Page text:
Michigan Governor Gretchen Whitmer extends stay at home order despite protests
Michigan Democratic Governor Gretchen Whitmer issued three new executive orders Thursday night that extend Michigan’s state of emergency through May 28 amid the coronavirus pandemic. The actions could provoke legal challenges from the state’s Republican-controlled legislature.
Whitmer used one executive order to terminate Michigan’s current state of emergency, which was set to expire Thursday night, and cited two emergency powers laws, one from 1945 and another from 1976, as the legal basis for unilaterally extending the state of emergency. Whitmer indicated she will continually evaluate the need for both executive orders and will “terminate the states of emergency and disaster if the threat or danger has passed.”
The state of emergency gives Whitmer the authority to issue executive orders related to coronavirus, such as a stay-at-home order which is in effect until May 15. On Thursday night, Whitmer also signed an executive order keeping bars, gyms, casinos and theaters closed and only allowing restaurants to do delivery or takeout service through May 28.
GOP legislative leaders say the legislature has the authority to extend the state of emergency, not Whitmer, and declined to do so Thursday. Republicans have pushed back against some aspects of the stay-at-home order and urged Whitmer to restart parts of the state’s economy soon.
“We remain in the state of emergency,” Whitmer said during a town hall Thursday night. “That is a fact. For anyone to declare ‘mission accomplished’ means that they’re turning a blind eye to the fact that over 600 people have died in the last 72 hours.”
The executive orders come a day after Whitmer rejected a Republican proposal that offered two one-week extensions to Whitmer’s emergency powers in exchange for a public agreement that future stay at home orders will require legislative approval.
Earlier on Thursday, both the Michigan House and Senate passed resolutions giving their leaders power to take legal action against Whitmer over her coronavirus response.
“Any attempt by Governor Whitmer to unilaterally extend the states of emergency and disaster past April 30, 2020, without legislative approval would be contrary to both law and Michigan’s constitutional system,” both resolutions say.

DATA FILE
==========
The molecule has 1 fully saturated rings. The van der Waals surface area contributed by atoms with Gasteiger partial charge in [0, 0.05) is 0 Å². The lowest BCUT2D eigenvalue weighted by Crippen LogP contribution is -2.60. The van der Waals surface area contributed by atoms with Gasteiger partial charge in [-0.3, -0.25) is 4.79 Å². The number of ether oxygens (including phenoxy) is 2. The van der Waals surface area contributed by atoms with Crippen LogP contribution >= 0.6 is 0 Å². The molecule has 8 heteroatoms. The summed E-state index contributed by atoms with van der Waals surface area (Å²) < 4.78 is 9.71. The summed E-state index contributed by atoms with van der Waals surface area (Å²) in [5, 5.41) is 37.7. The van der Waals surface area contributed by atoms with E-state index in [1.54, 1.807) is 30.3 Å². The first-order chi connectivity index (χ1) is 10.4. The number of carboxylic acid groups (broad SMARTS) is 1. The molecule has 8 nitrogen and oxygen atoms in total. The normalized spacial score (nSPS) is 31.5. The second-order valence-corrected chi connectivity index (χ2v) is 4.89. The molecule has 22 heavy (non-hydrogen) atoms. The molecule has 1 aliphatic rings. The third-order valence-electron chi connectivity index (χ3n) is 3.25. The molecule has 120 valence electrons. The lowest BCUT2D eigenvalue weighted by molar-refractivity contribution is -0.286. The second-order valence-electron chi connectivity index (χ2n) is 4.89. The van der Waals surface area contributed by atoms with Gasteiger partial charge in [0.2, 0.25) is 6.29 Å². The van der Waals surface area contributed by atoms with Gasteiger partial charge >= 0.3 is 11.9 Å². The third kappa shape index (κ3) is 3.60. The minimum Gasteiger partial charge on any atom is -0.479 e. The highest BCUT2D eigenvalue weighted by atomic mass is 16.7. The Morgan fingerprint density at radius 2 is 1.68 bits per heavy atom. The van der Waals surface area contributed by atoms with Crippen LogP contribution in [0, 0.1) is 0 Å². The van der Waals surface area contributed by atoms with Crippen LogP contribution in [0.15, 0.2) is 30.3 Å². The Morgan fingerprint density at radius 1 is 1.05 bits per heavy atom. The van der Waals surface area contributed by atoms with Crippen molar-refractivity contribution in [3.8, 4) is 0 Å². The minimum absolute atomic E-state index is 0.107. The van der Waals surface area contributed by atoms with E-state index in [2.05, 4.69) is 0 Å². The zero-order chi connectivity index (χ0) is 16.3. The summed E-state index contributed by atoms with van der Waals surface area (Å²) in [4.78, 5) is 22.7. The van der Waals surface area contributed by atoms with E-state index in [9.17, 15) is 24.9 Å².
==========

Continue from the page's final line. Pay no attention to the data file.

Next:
On the Senate floor Thursday night, Senate Majority Leader Mike Shirkey, a Republican, indicated a court battle would be coming.
“If she does not recognize the end of the emergency declaration, we have no other choice but to act for our constituents,” Shirkey said.
Whitmer’s office said in a press release that she intends to veto a bill passed by the Legislature on Thursday which would have codified some of her coronavirus executive orders until their expiration dates. The bill would not have extended the state of emergency and did not codify her stay at home order.
As the legislature met on Thursday, hundreds of protesters gathered at the Capitol building in Lansing to voice frustrations about the stay home order, including some who were armed and entered the Capitol. Democratic State Senator Dayna Polehanki tweeted a photo of armed protesters in the Senate gallery. People are allowed to openly carry guns inside the Michigan Capitol building.
As of Thursday, Michigan has reported 41,379 cases of coronavirus and the virus has caused 3,789 deaths in the state. More than a million Michiganders have filed for unemployment, as businesses have been forced to close to slow the spread of the virus.
An emergency powers law from 1945 does not mention that a governor needs legislative approval to issue “reasonable orders,” but a separate law, the Emergency Management Act of 1976, states an extension of a state of emergency requires legislative approval.
Richard Primus, a constitutional law professor at the University of Michigan, says the 1976 law doesn’t impact the authority Whitmer has from the 1945 law. He notes that the 1976 emergency powers law says the act is not supposed to “limit, modify, or abridge the authority of the governor to proclaim a state of emergency” that exists under the 1945 law.
“The ’76 act creates a bunch of provisions for emergencies that the governor would not have been able to do or change by herself under the ’45 act,” Primus said. “But it takes special care to say we are not messing with the law’s previous apparatus for executive authority in emergencies.”
The tensions between the governor and the legislature over executive emergency powers have been simmering since a large protest in Lansing earlier this month against a previous version of Whitmer’s stay-at-home order. The current order removed some restrictions that critics viewed as arbitrary, such as a travel ban between homes, rules prohibiting certain activities and requiring certain areas of stores to be blocked off.
On Monday, Whitmer revealed preliminary details of her proposal to start reopening the parts of the Michigan economy. Her plan breaks the state into different regions and evaluates geographic and workplace risk. She announced Wednesday that she plans to sign an executive order Friday that will allow commercial and residential construction to resume operating on May 7 because it is a “lower risk enterprise.”
Despite the vocal criticism from the president and some Michiganders, a Detroit Regional Chamber poll released last week showed 57% of Michiganders approve of Whitmer’s handling of the coronavirus pandemic.